OTTAWA/TORONTO Jim Flaherty, who died on Thursday less than a month after stepping down from his post as Canada's finance minister, was a straight talker who shepherded the country's economy through a global financial crisis, and quit shortly after laying out a plan to reach his goal of balancing the government's budget.
Flaherty, 64, died peacefully in Ottawa, his family said in a statement.
He had been suffering from a rare skin disease when he resigned on March 18, but he denied at the time his decision had anything to do with his health.
The third longest serving finance minister in Canadian history, Flaherty assumed the job when Prime Minister Stephen Harper's Conservative Party took power in February 2006 after more than 12 years of Liberal rule.
Flaherty had said publicly he wanted to stay in his job until he eliminated the government's budget deficit, and in his budget in February he laid out a path to accomplish that goal by next year, ahead of an election scheduled for October 2015.
"In my time as finance minister, I am proud of the work I have done to help manage the deepest economic challenge to face Canada since the depression of the 1930s and ensure Canada emerged stronger and as a recognized economic leader on the international stage," Flaherty said in a written statement announcing his resignation.
Married and the father of grown-up triplet sons, Flaherty hailed from an Irish-Canadian, Catholic middle class family. He always wore a green tie for big announcements.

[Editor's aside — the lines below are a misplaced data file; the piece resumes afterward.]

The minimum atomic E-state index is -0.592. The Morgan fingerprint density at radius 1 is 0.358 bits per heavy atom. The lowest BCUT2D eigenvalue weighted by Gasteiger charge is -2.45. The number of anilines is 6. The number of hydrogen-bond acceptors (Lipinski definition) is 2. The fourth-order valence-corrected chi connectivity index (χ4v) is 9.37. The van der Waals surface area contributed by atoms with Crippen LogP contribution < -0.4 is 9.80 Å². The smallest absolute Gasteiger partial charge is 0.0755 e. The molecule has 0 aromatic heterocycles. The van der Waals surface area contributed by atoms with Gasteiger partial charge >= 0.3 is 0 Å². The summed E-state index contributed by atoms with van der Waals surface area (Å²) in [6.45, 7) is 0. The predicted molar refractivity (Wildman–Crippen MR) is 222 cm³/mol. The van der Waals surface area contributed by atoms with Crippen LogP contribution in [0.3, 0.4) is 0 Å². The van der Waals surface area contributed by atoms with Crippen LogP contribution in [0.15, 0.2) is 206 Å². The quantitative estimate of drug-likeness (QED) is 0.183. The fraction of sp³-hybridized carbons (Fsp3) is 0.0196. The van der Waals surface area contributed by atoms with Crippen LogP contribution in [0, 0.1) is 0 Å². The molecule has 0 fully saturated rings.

He was known for his quick wit and combative style in parliamentary debates, and he said he earned his toughness as a young hockey player.
As finance minister, he introduced broad tax cuts early in his term, priming the economic pump just before the start of the global credit crisis.
As the crisis deepened, he shrugged off his conservative instincts and introduced massive government stimulus measures to soften the blow on the economy, pushing the federal budget into deficit for the first time in 11 years and winning praise for helping the country bounce back from recession quickly.
On the world stage, Flaherty was a harsh critic of euro zone countries for their handling of the debt crisis and he persistently needled his Group of Seven counterparts to rein in their budgets.
His blunt criticism earned him a reputation among his European counterparts. European Union Economic and Monetary Affairs Commissioner Olli Rehn joked at one point that he had a "Flaherty Index" on the EU's prospects, based on how much grief he was getting from Flaherty at international meetings.
During his tenure, Flaherty also had to grapple with an overheated housing market and record-high personal debt levels. He tightened mortgage lending rules four times, and both problems have shown signs of easing.
He was not shy to take an unpopular stance, and in 2006 he roiled markets and received death threats after breaking an election campaign promise with a surprise decision to tax income trusts, an attractive type of investment vehicle.
He again defied market expectations last May when he named Stephen Poloz as the new Bank of Canada governor rather than giving the job to the man most thought would get it, the bank's second-in-command, Tiff Macklem. And in 2010, he hosted the G7 finance ministers in the Arctic town of Iqaluit, brushing off naysayers who fretted about severe weather and travel problems.
Flaherty had kept a lower profile since January 2013, when he revealed he was suffering from a rare autoimmune disease called bullous pemphigoid, which causes itching and painful blisters mostly on the abdomen, back, arms and legs. The medication he took to combat the disease had side effects such as weight gain and mood swings.
(Editing by Jeffrey Hodgson; and Peter Galloway)